Estonia has led the way in terms of digital transformation. Now, the country is exploring whether it can develop the standard for dealing with very tricky market failures.
In close collaboration with the tech ecosystem, the Estonian government is currently exploring which public domains are ripe for disruption, and building models that would bring about that disruption via Accelerate Estonia (aEstonia).
The second global edition of the Startup Nations Policy Hack in Surabaya, Indonesia last November was a key stepping stone in preparing for this new policy approach. Mikk Vainik, startup policy advisor at the Ministry of Economic Affairs and Communications, having co-designed the Policy Hack exercise, knew this would be an opportunity to help move his idea forward.
He brought to the table a proposal for a new tool for public sector innovation to open new markets, and called for peers and experts attending the event to consider joining his team to contribute to building out his vision. The problem was announced as follows: "There is a lot of innovation hidden in the public sector in Estonia, but these ideas are seldom brought to the public. One of the few lucky policy ideas has been the e-residency program, which has already had a profound effect on the Estonian economy."
Mikk proposed designing a system by which ideas of similar potential can come to fruition, taking into account how e-residency became a reality. He proposed a new approach for the government to choose concepts which have the potential to create new markets and solve some of the thorniest issues in the country.
The process would begin with an idea competition, from which up to five would then receive support to work on a minimally viable policy. Those with good results would receive funding to fully build out and implement the product or platform within the public sector.
Via team work to fine-tune various aspects of the proposed policy instrument using tools such as the Lean Policy Canvas, Mikk returned home from Indonesia with a more precise solution in mind, and further refined it until the beta launch in March 2019.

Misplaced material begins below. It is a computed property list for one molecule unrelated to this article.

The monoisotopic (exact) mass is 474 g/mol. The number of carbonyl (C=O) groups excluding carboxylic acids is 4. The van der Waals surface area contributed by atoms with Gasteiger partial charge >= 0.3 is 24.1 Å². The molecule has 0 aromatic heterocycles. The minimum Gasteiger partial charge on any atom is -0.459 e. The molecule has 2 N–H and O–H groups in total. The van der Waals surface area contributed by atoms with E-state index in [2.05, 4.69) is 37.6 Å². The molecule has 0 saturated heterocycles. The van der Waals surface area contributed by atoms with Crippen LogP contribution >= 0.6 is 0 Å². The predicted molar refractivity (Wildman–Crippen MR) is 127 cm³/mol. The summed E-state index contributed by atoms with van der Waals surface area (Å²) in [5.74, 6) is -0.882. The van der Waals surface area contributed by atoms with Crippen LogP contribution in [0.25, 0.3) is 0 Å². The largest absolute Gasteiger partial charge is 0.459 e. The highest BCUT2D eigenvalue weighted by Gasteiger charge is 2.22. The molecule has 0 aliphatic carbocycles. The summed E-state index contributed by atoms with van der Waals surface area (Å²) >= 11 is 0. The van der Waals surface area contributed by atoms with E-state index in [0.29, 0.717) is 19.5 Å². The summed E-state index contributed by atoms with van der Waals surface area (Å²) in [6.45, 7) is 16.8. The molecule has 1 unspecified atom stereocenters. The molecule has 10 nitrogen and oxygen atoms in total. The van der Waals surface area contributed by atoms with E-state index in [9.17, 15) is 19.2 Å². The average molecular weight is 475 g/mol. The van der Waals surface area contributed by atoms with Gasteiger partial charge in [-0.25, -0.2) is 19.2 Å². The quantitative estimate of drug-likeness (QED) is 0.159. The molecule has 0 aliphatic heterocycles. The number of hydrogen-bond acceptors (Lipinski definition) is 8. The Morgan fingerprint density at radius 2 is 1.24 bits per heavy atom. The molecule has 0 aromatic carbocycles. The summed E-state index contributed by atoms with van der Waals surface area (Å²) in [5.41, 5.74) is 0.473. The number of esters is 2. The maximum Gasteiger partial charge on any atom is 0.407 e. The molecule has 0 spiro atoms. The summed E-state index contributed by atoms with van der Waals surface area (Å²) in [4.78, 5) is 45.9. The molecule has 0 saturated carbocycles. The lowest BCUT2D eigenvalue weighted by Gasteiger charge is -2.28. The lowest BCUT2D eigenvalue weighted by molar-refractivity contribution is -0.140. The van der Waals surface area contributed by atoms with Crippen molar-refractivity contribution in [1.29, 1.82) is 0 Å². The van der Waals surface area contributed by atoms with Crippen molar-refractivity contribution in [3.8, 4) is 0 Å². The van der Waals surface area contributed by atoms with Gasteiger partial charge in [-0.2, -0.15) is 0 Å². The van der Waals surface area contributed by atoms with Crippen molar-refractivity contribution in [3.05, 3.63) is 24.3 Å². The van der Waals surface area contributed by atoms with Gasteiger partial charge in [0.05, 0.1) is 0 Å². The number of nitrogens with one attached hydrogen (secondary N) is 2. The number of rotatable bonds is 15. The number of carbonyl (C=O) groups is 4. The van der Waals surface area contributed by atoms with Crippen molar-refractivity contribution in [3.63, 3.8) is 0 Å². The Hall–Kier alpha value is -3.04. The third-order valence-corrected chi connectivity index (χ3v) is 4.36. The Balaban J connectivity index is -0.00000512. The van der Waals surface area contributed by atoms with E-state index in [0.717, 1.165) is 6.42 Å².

The policy proposal received top-level support and funding under the Startup Estonia framework. As an economy fueled in large part by entrepreneurial innovation - Estonia boasts the largest number of unicorns per capita - it was not too hard to convince the government that market-opening innovations are time-sensitive and therefore demand fast action from the public sector.
Viljar Lubi, Estonia's Deputy Secretary General for Economic Development, explained the rationale for launching this new initiative: "In the public sector, everything is equally important. In the private sector, some things are more important than others. In the public sector, we don't have that luxury. Through this accelerator mechanism, we try to concentrate the attention of top management, civil servants and politicians on a few particular projects and try to deliver. These are projects that have the potential for creating new markets, but where the private sector cannot step in before the government puts its house in order. Take the example of autonomous vehicles. Even if the companies have the technology ready, they cannot come to our roads if the government is not ready."
"Implementation is the hard part," Mr. Lubi stressed in a recent interview with GEN. His advice to other nations: "Don't try to fight all the wars, but pick a few and go into depth to try to deliver".
Regarding the role of policy hacks and sandboxes in developing new policy solutions or new approaches such as aEstonia, the Deputy Secretary General explained that governments benefit when they experiment with new policies, adjusting them in a more isolated environment before actual, full implementation. "Launching a new policy is relatively easy. Ending one is harder," he emphasized.